Firms With Fewer Stocks on Offer May Find Friend in the BOJby and
Basket of six companies to outperform Topix, says Daiwa
Yahoo Japan, Chugai Pharma among beneficiaries of ETF buying
The Bank of Japan’s exchange-traded fund purchases will add a scarcity premium to closely-held shares in Tokyo, says Daiwa Securities Group Inc.
Yahoo Japan Corp., Sumitomo Dainippon Pharma Co. and Chugai Pharmaceutical Co. are among equities that will beat the benchmark gauge following the BOJ’s near doubling of its annual budget for ETFs, according to Daiwa. That’s because they don’t have as many shares freely available to trade, quantitative analysts at the brokerage say. While the stocks’ performance has yet to prove Daiwa’s strategy, the firm says the benefits should kick in within six to 12 months.
“When there are fewer stocks that can be bought in the first place, a solid continuation of BOJ buying will make sure those companies keep rising,” Masahiro Suzuki, senior quant analyst at Daiwa, said in an interview in Tokyo last week.
The BOJ increased its yearly target for ETF purchases to 6 trillion yen ($58 billion) from 3.3 trillion yen in late July as it seeks to revive Japan’s stagnant economy. The central bank’s buying of funds tracking the price-weighted Nikkei 225 Stock Average means that stocks such as Fast Retailing Co., which have a larger representation in the gauge than they would in a free-float adjusted measure, win a bigger slice of the cash.
Daiwa points to a basket of six firms that’s set to outperform: Fast Retailing, Yahoo Japan, Sumitomo Dainippon Pharma, Chugai Pharmaceutical, NTT Docomo Inc. and Matsui Securities Co. They’re the companies in the Nikkei 225 with the lowest free float ratios, according to Tokyo Stock Exchange calculations.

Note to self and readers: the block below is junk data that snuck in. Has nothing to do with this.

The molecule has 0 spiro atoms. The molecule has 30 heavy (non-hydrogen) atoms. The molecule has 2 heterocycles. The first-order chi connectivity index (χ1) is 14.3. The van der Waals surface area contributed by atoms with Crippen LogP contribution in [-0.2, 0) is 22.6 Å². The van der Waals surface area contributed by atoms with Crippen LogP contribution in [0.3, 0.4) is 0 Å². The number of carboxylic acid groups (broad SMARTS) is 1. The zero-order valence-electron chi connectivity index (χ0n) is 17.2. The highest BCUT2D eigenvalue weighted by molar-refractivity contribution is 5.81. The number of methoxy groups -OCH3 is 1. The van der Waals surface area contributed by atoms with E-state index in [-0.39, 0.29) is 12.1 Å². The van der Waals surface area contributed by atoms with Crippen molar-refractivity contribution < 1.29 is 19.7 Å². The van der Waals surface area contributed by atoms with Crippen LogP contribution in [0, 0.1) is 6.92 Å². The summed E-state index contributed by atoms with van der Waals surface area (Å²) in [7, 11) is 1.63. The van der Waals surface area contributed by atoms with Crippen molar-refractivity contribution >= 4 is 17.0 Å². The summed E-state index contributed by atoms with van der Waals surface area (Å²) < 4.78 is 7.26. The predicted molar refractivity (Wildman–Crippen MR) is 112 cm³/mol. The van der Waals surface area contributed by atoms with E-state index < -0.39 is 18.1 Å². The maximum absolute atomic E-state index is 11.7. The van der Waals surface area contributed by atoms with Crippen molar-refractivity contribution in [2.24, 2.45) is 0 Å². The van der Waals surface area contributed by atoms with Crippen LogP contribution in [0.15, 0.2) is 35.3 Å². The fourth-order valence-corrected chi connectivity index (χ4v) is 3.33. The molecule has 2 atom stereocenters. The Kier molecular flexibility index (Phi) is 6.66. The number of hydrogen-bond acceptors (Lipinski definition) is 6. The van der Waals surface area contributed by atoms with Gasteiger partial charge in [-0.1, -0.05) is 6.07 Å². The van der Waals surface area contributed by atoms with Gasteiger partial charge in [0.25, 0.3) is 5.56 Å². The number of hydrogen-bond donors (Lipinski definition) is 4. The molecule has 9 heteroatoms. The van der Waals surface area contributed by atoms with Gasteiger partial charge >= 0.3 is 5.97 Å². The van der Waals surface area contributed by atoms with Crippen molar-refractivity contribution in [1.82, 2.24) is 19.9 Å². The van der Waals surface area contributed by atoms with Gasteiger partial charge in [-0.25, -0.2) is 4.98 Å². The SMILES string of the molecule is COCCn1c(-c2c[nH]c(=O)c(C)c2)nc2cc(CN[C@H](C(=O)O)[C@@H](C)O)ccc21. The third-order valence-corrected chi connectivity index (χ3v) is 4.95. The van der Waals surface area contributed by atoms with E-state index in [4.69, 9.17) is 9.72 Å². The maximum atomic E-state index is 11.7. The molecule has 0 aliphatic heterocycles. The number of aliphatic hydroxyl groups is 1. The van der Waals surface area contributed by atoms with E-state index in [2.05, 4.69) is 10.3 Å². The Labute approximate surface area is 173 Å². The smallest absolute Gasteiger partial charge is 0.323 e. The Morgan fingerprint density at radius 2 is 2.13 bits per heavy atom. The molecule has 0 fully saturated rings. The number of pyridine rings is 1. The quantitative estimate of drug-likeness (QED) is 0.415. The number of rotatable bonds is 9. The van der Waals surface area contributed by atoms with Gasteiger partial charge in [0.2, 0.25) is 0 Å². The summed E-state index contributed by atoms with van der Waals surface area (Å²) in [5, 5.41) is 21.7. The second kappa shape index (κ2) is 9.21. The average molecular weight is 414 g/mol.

Fast Retailing, the operator of Uniqlo clothing stores, had a free float of 25 percent of outstanding shares as of Sept. 1, according to bourse data compiled by Bloomberg. The average for the six stocks is 27.5 percent, against an average of 55 percent for companies in the Topix and 70 percent for those in the Nikkei 225.
The performance of the companies has been mixed. Year to date, the basket is down about 6 percent on average against a 13 percent drop for the Topix as of Tuesday. Since the BOJ announced July 29 it would accelerate its purchases, four of the six picks have fallen. That compares with a 3.5 percent advance for the Topix and a 3.7 percent gain for the Nikkei 225.
Daiwa’s Suzuki says it hasn’t been long since the BOJ boosted its ETF budget, and the central bank hasn’t bought in any great amount as yet. It will take some time for the effects to come through, he said.